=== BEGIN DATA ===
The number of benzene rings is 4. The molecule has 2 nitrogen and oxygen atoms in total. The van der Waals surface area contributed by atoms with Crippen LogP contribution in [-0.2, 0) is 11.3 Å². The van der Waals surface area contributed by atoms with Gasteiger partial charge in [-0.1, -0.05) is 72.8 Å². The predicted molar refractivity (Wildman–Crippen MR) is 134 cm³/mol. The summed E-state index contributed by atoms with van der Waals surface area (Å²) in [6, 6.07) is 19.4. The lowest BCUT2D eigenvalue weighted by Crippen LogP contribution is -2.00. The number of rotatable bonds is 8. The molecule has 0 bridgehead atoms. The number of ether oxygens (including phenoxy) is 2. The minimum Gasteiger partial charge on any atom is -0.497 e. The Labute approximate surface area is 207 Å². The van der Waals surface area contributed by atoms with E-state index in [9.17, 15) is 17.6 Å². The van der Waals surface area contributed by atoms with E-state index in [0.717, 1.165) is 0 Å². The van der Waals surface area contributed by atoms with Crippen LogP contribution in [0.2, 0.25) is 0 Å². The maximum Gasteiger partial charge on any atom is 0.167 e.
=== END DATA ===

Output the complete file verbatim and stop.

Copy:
The number of benzene rings is 4. The molecule has 2 nitrogen and oxygen atoms in total. The van der Waals surface area contributed by atoms with Crippen LogP contribution in [-0.2, 0) is 11.3 Å². The van der Waals surface area contributed by atoms with Gasteiger partial charge in [-0.1, -0.05) is 72.8 Å². The predicted molar refractivity (Wildman–Crippen MR) is 134 cm³/mol. The summed E-state index contributed by atoms with van der Waals surface area (Å²) in [6, 6.07) is 19.4. The lowest BCUT2D eigenvalue weighted by Crippen LogP contribution is -2.00. The number of rotatable bonds is 8. The molecule has 0 bridgehead atoms. The number of ether oxygens (including phenoxy) is 2. The minimum Gasteiger partial charge on any atom is -0.497 e. The Labute approximate surface area is 207 Å². The van der Waals surface area contributed by atoms with E-state index in [9.17, 15) is 17.6 Å². The van der Waals surface area contributed by atoms with E-state index in [0.717, 1.165) is 0 Å². The van der Waals surface area contributed by atoms with Crippen LogP contribution in [0.2, 0.25) is 0 Å². The maximum Gasteiger partial charge on any atom is 0.167 e.